Today I returned to the location of the MIDDLE SPOTTED WOODPECKERS Dendrocopos medius, where both birds were present (pair), but most importantly, I saw copulation taking place. An undeniable sign of breeding!
Needless to say, the area was as usual full of woodpeckers in breeding activity, song, drumming ect. Also two Tawny Owls Strix aluco were heard - a male in the afternoon and a female in the evening.
The woodland floor is getting really colorful and today the botany highlight was Erythronium dens-canis - a common, but very nice-looking flower with up-twisted pinkish petals and green patchy leaves.
Erythronium dens-canis, with Scilla bifolia in the first pic.

Still more interesting, was the fact that in the evening I heard a female URAL OWL Strix uralensis calling in the forest where I had two in October 2014. Since then I returned to the place several times, but failed to contact the birds. Today after I "sang" a male Ural Owl (an ability I'm quite proud of), the female answered nearby, calling back at me for some minutes. It was of course a very welcome answer as this means the Ural Owl is resident in the area. And this is probably the only known pair on the Karst.
Ural Owl Strix uralensis from Septermber 2014.

Yesterday I took part in the yearly Eagle Owl census organised by DOPPS on the Karst in Slovenia. The beginning of March is the best time of the year to track down the territories of these birds, because the males are most vocal and pairs are in the process of formation. The species has something like +100 pairs in Slovenia and is considered a rare and potentially threatened bird. It is mostly confined to large cliff areas or rocky slopes and it also found in some active and abandoned quarries. The population's stronghold is on the Karst.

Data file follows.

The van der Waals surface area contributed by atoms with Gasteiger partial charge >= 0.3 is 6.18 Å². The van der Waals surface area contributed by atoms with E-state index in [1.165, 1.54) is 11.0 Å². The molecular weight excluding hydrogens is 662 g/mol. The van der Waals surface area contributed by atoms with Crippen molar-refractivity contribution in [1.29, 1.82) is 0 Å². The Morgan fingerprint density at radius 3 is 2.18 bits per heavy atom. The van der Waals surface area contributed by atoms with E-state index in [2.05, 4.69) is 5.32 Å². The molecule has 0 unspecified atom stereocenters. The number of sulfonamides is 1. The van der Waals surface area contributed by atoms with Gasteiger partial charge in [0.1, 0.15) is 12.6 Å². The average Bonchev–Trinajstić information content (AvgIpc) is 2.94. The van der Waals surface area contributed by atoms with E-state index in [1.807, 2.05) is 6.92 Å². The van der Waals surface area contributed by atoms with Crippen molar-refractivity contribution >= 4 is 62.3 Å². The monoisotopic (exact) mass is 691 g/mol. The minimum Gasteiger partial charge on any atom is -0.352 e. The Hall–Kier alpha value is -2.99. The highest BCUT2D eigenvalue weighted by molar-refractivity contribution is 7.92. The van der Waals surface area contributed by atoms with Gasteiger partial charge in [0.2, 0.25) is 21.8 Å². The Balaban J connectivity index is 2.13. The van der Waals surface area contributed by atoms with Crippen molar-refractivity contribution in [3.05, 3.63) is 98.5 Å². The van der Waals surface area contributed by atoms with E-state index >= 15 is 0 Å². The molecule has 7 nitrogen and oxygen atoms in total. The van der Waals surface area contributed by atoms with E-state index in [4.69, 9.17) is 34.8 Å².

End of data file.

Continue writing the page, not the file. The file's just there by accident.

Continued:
Me and my group were lucky enough as a singing male EAGLE OWL Bubo bubo flew a few metres above our heads and perched on the top of a pine tree, some 10 metres away from us. The overall scene looked a bit like the photo below (taken some years ago). The spectacle lasted for a few seconds only, before the bird flew away.
Eagle Owl Bubo bubo on top of a pine.

Yesterday before the census I also checked the river Reka, near Škocjanske jame where a Dipper Cinclus cinclus and Grey Wagtails Motacilla cinerea were of note. The former is apparently nesting somewhere in the canyon. The riverbanks were full of colorful wildflowers. 
Dipper Cinclus cinclus on the Reka river.
Grey Wagtail Motacilla cinerea - male (note the black throat).
Scilla bifolia with Galanthus nivalis
Gagea lutea
Hepatica nobilis (left) and Corydalis solida (right)
Corydalis cava - note different shape of the leaves under the flowers.
Viola alba
Trio: Scilla bifolia, Gagea lutea, Galanthus nivalis

During last week I also checked with some friends a location for Eagle Owl near Trieste. On one occasion we saw both birds sitting together: one on a rock, the other on a pine, thus suggesting the pair is still there and probably doing well. 
Another happy news of breeding comes from the Glinščica/Val Rosandra valley, on the outskirts of Trieste, where a pair of Peregrines Falco peregrinus has decided to nest in a limestone cliff. The first breeding for the area in recent times was in 2008 and since then, the pair has bred irregularly. Luckily the cliff where the nest is located is now closed to rock-climbers and general public, until the end of June.
Peregrine Falco peregrinus guarding the nest.
This picture of mine taken some years ago made the headlines today on the local newspaper of Trieste - adorning an article about the breeding of the Peregrine in Val Rosandra.
Potentilla tommasiniana - one of the typical wildflowers of the area of Trieste.
Raven Corvus corax on the nest.

A cliff in the Peregrine's neighbourhood is also hosting a nest of Ravens Corvus corax. Two Crag Martins Ptyonoprogne rupestris were also present nearby where I was there. Two individuals of the latter were also seen around the cliffs of Monte Grisa, close to my home, where the air is now filled with the smell of Euphorbia wulfenii - a plant with a Balkanic distribution, found along the coastal cliffs around Trieste. To add a bit of Mediterranean touch to the area, a female Sardinian Warbler Sylvia melanocephala was also present the other day.
Euphorbia wulfenii and the Adriatic sea (Gulf of Trieste).
Podarcis melisellensis
Polypodium australe - a fern of southern and western Europe; in this case, inhabiting south-facing limestone cliffs.